Thursday, September 20, 2007

How much do we know about American Civics?

The Intercollegiate Studies Institute, a conservative education think-tank, regularly puts out a list of US universities who perform a great disservice to students by not reinforcing the lessons learned in previous grades regarding US History and Civics. I've always considered Civics to be sort of a catch-all category, as it takes lessons from history, economics, and government classes and puts it all together to show the effect of these things on a US citizen. It can get watered down sometimes. Anyway, ISI has put up the Civics quiz they gave to college freshmen and seniors. It's 60 questions, multiple choice format.

Take the quiz.

I missed 1 out of the 60 myself, the question regarding the Federal Reserve purchasing government bonds. I scored a 98.33%. The average Harvard student? 69.56% for the average student there in regards to the basic knowledge of our nation.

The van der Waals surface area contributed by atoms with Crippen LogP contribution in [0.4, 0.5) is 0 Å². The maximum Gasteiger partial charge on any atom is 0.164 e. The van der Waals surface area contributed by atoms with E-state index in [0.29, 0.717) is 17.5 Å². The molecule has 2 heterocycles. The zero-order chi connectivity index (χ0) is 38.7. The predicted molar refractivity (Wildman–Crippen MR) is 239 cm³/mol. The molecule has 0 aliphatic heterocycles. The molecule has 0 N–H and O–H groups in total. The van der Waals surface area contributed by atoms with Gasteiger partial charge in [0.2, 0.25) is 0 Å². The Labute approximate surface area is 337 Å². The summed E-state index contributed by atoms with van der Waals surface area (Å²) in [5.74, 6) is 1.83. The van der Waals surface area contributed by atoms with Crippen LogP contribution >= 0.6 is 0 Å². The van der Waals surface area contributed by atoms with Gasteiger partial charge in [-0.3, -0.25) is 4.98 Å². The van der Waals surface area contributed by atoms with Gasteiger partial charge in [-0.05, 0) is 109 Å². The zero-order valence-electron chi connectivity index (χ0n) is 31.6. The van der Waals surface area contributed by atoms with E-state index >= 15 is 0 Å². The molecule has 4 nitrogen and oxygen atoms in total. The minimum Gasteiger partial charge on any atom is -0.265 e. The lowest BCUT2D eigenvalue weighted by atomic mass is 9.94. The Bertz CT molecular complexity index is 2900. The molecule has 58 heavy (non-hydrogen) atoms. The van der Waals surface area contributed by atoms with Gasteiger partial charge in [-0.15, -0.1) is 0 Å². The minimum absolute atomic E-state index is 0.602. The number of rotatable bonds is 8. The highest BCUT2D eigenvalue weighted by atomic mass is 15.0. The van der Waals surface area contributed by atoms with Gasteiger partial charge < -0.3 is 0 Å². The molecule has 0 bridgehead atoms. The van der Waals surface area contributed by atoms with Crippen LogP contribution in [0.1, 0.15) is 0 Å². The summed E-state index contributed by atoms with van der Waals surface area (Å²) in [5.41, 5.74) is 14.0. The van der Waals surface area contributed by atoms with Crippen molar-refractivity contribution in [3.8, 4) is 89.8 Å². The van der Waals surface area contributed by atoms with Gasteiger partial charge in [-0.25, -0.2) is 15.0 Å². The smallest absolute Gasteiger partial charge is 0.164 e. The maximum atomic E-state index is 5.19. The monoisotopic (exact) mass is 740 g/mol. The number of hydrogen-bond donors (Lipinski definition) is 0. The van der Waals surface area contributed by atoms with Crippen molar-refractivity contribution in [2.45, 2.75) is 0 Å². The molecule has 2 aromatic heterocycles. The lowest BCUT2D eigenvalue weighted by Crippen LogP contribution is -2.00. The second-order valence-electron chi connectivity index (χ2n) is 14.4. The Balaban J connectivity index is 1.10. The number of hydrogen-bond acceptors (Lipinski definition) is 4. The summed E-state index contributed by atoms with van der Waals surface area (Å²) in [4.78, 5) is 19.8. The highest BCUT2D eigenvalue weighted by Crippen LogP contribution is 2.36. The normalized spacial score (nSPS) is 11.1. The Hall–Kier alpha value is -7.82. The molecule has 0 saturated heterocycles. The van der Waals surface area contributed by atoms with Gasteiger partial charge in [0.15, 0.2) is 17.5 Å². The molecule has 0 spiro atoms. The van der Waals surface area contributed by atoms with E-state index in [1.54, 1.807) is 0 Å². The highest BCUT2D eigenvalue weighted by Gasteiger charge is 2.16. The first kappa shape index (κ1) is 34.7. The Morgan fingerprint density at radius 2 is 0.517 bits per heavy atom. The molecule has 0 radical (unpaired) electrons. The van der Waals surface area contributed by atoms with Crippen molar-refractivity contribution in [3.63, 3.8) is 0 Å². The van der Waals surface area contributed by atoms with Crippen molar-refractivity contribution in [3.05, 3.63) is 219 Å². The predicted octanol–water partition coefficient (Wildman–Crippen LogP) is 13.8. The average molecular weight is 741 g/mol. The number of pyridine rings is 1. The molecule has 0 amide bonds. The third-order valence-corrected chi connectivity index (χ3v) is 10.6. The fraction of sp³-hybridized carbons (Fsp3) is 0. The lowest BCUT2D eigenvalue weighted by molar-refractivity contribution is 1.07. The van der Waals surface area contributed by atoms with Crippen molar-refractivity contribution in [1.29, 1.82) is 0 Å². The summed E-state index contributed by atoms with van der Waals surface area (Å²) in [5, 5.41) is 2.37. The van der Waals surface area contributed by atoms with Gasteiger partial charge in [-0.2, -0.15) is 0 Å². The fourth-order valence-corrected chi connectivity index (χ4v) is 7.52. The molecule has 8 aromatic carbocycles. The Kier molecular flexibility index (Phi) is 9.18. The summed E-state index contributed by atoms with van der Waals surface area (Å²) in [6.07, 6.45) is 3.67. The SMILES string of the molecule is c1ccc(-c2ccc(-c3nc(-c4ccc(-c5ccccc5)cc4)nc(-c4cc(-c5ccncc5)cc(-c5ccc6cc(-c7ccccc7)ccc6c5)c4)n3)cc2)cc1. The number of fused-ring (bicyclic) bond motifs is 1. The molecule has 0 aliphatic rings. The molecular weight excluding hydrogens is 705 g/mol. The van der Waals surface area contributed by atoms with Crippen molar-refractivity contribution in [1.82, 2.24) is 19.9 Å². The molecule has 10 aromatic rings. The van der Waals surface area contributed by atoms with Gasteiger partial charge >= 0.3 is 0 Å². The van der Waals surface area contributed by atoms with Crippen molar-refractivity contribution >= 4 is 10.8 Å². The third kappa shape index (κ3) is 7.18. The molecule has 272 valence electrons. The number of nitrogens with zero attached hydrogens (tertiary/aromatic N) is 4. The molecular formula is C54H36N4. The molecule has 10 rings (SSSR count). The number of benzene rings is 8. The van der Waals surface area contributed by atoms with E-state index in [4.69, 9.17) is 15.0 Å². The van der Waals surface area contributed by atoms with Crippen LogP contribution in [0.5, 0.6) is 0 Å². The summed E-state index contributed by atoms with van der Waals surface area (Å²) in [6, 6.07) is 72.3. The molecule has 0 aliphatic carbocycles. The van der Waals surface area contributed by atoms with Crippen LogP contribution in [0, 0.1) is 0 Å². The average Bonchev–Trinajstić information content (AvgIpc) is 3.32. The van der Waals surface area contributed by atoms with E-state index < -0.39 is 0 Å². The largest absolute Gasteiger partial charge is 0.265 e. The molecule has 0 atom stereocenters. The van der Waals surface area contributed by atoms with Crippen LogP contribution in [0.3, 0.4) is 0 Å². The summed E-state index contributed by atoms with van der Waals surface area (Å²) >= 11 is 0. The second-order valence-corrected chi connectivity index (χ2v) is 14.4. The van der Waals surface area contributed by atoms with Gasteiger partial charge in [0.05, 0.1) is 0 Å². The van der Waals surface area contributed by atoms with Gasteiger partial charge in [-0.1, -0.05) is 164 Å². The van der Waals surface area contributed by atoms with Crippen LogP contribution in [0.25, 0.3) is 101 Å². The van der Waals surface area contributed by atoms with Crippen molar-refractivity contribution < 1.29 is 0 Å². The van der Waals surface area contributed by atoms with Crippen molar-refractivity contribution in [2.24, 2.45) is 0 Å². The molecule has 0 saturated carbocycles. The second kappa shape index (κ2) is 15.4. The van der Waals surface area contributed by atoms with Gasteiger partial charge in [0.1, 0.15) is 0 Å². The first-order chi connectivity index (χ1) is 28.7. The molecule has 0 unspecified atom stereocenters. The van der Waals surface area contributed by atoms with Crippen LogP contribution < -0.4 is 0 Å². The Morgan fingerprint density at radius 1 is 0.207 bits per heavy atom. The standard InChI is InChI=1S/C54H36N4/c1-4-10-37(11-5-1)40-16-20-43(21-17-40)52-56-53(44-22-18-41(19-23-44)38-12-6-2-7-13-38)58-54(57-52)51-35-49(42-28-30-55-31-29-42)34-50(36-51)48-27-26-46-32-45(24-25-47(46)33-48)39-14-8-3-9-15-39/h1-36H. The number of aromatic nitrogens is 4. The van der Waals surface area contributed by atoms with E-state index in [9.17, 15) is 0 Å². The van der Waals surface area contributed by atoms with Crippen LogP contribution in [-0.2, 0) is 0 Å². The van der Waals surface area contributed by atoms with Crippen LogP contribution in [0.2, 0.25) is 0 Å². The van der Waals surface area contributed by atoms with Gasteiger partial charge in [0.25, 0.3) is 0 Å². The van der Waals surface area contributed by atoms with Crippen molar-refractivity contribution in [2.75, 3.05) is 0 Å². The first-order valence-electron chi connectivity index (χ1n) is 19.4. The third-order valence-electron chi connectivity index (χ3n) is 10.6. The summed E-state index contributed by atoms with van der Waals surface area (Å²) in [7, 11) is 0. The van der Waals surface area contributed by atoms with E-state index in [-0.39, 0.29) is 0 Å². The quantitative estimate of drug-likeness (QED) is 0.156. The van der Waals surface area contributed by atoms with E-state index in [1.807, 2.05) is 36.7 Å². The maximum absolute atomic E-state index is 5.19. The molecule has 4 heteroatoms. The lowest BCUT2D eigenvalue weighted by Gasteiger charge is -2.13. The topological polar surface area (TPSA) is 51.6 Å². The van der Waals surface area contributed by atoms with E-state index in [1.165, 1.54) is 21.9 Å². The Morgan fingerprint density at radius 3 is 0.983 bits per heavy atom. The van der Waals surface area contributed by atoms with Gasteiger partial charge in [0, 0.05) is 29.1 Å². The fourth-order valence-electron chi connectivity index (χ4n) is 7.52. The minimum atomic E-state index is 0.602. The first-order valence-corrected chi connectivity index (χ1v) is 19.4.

Thankfully I didn't miss any in the American History section. The sad thing is that the history and current events and basic economics in this quiz should be known by heart to college freshmen. They should know the philosophical foundations of the Founding Fathers, and why it led men like Thomas Jefferson to write the Declaration of Independence. They should know what problems occurred during America's first years that led James Madison write the Constitution. This history is our inheritance. It's our precedent to know what to do and what not to do to make our nation more successful. This is one of the reasons why I wanted to be a history teacher when I was in college. If I could make this knowledge second-nature to every student of mine, I'd have given them a foundation to know why our United States are great and why it matters for us to preserve it. I don't think that's what schools are looking to pass on to students these days if this basic quiz is any indication. It's almost like we spend more time praising those who dissent without ever looking at the cause for the dissenting opinion. Only half of the story is told, and when that happens ignorance reigns.

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